Thirty years at CV without graduating

  • Greg Morris Courtesy photo—

Monday, January 09, 2017 7:2PM

I was in my early twenties when I began what I think of as my freshman years at ConVal High School as a math teacher. I recall my first day when a colleague escorted me to see the principal after I used the teachers’ lavatory. The principal assured the veteran teacher that although I looked very young, I was a new teacher and permitted to use all of our facilities. My students were eager to learn but spent much of their time trying to figure out my style of teaching. Being hired under an alternative certification plan, I had no experience in a classroom and decided to teach in the same manner in which I was taught. It worked for me, so why wouldn’t it work for them?

Over the next few years, I stumbled through new courses and made my share of mistakes as I found that there was more than one way to teach. I began to let go of the notion that “one size fits all” and listened to my students, who were willing to share their opinions on what worked for them. What I discovered was that even if I didn’t utilize all of their suggestions to make me a better teacher, it was the dialogue and the relationships I was forming with my students that had the greatest impact on their learning. The students were becoming more active in their own education and began pushing me to think outside of and beyond my own educational experiences. I was ready to become a sophomore.

My sophomore years took me from my mid-twenties through my thirties. I began teaching upper-level courses, including AP Calculus. Students who had a passion for mathematics wanted more than algorithms; they were asking for connections to real life and wanted more of a challenge. A colleague, Ken Pierce, started a math team, and I created a new course to address the needs of a few students. While I assisted Ken with the team, my real focus was on my new double AP course that integrated calculus and physics into a yearlong class. I was finally using my degrees in physics and my love of math to fully engage students. After tweaking this new course over several years, another revelation occurred: I could inject a heavy dose of physics into all of the math courses I taught. Students would learn math more deeply if they made connections to the world around them. I had built a solid teaching foundation but still felt that I wasn’t reaching enough students. With 12 years of experience behind me it was time to become an upper classman.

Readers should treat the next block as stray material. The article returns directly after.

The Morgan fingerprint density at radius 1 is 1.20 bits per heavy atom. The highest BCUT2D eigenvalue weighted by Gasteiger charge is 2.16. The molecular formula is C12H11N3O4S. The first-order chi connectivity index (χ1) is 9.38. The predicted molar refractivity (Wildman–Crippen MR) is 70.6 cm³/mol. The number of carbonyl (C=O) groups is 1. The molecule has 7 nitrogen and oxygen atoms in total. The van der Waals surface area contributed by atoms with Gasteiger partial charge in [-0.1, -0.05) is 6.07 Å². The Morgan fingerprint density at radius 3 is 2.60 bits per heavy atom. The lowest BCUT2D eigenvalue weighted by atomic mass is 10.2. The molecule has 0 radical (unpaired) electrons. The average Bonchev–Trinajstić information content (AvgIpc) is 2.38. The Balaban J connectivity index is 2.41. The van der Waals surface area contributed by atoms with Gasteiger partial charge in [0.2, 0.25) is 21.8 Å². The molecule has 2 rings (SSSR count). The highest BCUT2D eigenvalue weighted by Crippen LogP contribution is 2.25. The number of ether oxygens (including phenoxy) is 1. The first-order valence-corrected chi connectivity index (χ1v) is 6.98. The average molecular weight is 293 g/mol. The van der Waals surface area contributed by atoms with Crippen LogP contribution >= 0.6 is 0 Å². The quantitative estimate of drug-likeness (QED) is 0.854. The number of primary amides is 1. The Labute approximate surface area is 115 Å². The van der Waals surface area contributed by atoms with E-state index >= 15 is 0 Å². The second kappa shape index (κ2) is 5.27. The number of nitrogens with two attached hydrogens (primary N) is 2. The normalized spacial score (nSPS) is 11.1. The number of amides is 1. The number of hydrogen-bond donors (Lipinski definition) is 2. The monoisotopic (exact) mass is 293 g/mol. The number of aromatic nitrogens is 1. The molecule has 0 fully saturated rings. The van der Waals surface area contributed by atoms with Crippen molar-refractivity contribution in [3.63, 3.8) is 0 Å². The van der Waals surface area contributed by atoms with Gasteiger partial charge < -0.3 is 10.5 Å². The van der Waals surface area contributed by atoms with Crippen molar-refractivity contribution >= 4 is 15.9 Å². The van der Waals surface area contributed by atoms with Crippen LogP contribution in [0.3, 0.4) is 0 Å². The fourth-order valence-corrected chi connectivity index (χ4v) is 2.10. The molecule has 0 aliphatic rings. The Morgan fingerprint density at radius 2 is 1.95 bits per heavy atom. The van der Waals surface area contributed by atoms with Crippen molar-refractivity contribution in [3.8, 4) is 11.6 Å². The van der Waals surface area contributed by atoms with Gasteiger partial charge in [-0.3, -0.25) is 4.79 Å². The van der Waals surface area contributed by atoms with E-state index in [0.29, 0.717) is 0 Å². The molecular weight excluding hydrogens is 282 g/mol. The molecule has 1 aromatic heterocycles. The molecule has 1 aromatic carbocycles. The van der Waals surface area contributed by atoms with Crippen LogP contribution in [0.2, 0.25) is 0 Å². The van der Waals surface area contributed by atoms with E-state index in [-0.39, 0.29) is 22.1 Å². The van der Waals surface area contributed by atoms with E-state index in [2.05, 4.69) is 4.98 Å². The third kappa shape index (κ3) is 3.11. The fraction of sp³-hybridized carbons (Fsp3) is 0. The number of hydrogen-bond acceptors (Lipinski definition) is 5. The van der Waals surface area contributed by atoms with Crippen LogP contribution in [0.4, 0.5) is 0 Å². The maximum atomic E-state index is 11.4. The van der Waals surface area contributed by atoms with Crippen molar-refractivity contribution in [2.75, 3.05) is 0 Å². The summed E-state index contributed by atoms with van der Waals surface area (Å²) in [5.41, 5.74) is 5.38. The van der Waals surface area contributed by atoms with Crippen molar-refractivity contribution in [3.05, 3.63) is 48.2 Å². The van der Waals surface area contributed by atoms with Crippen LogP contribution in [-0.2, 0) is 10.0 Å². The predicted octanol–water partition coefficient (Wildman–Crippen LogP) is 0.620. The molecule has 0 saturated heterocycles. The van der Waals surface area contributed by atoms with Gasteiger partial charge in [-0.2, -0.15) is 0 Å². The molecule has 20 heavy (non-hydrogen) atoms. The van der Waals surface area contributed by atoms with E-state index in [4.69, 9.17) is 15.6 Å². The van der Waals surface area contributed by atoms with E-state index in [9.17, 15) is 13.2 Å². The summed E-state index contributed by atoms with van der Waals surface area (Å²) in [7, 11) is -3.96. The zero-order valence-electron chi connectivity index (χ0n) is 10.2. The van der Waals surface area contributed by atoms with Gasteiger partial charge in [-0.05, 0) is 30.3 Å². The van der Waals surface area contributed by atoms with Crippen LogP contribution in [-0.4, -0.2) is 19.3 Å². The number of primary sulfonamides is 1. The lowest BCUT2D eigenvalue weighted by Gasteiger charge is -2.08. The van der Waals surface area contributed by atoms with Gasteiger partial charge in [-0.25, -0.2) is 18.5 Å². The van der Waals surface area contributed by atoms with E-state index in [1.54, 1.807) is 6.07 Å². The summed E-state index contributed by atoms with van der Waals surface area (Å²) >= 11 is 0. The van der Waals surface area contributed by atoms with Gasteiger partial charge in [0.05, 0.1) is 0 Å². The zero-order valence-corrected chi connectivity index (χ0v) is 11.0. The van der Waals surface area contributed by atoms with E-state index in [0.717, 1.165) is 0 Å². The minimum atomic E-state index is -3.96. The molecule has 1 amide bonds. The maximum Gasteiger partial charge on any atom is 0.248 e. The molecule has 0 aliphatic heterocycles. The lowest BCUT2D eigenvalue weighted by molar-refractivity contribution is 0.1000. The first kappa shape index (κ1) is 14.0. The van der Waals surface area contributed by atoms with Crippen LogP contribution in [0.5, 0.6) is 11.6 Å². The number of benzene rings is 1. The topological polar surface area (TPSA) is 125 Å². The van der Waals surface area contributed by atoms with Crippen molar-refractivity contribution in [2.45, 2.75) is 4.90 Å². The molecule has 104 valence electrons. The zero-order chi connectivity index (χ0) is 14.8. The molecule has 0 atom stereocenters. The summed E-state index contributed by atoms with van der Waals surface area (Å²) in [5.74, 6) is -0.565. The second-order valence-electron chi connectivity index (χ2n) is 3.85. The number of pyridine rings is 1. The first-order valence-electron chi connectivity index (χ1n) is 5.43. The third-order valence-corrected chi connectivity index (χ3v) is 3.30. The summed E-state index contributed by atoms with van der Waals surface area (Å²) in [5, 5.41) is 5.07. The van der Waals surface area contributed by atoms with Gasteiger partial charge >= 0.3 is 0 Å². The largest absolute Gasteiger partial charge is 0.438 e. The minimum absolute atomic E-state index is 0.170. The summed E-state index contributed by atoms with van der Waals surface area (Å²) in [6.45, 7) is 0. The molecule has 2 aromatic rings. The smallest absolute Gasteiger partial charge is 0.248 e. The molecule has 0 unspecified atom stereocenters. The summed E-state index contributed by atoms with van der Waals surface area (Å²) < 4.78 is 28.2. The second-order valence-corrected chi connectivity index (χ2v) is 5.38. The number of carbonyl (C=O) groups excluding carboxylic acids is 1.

My junior years were highlighted with increased interest in taking on a bigger role at ConVal. I volunteered to be on a math curriculum renewal team that eventually shifted our traditional math education to an integrated approach. In theory, students would experience three years of mathematics without the typical labels of Algebra 1, Geometry, and Algebra 2. Rather, the content was woven together and taught in a spiraling fashion with applications being a focus at the end of each unit. Unfortunately, with the text series we chose and the lack of training our teachers received, it was not successful, and we reverted to the traditional model. Our math team won several state championships during my junior years, but I still felt that we were not reaching all of our students.